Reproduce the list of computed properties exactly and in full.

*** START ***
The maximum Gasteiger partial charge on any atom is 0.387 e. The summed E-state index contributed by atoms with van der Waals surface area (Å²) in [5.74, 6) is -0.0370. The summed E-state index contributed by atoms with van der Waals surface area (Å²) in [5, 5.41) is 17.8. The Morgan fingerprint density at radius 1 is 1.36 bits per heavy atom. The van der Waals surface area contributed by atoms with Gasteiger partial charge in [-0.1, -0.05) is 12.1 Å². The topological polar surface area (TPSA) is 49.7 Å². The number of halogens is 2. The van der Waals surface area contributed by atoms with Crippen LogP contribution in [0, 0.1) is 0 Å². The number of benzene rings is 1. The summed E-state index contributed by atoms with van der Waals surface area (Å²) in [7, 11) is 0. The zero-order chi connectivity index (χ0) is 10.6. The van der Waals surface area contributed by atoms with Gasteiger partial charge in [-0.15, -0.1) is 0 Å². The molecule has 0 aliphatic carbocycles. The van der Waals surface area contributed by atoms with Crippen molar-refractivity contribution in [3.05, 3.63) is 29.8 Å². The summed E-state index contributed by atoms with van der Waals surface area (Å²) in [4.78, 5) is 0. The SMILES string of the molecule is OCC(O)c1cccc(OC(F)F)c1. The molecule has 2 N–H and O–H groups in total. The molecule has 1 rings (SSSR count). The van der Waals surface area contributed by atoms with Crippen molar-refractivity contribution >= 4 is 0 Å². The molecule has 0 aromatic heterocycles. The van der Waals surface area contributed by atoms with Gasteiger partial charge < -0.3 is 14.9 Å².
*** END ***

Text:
The maximum Gasteiger partial charge on any atom is 0.387 e. The summed E-state index contributed by atoms with van der Waals surface area (Å²) in [5.74, 6) is -0.0370. The summed E-state index contributed by atoms with van der Waals surface area (Å²) in [5, 5.41) is 17.8. The Morgan fingerprint density at radius 1 is 1.36 bits per heavy atom. The van der Waals surface area contributed by atoms with Gasteiger partial charge in [-0.1, -0.05) is 12.1 Å². The topological polar surface area (TPSA) is 49.7 Å². The number of halogens is 2. The van der Waals surface area contributed by atoms with Crippen LogP contribution in [0, 0.1) is 0 Å². The number of benzene rings is 1. The summed E-state index contributed by atoms with van der Waals surface area (Å²) in [7, 11) is 0. The zero-order chi connectivity index (χ0) is 10.6. The van der Waals surface area contributed by atoms with Gasteiger partial charge in [-0.15, -0.1) is 0 Å². The molecule has 0 aliphatic carbocycles. The van der Waals surface area contributed by atoms with Crippen molar-refractivity contribution in [3.05, 3.63) is 29.8 Å². The summed E-state index contributed by atoms with van der Waals surface area (Å²) in [4.78, 5) is 0. The SMILES string of the molecule is OCC(O)c1cccc(OC(F)F)c1. The molecule has 2 N–H and O–H groups in total. The molecule has 1 rings (SSSR count). The van der Waals surface area contributed by atoms with Crippen molar-refractivity contribution >= 4 is 0 Å². The molecule has 0 aromatic heterocycles. The van der Waals surface area contributed by atoms with Gasteiger partial charge < -0.3 is 14.9 Å².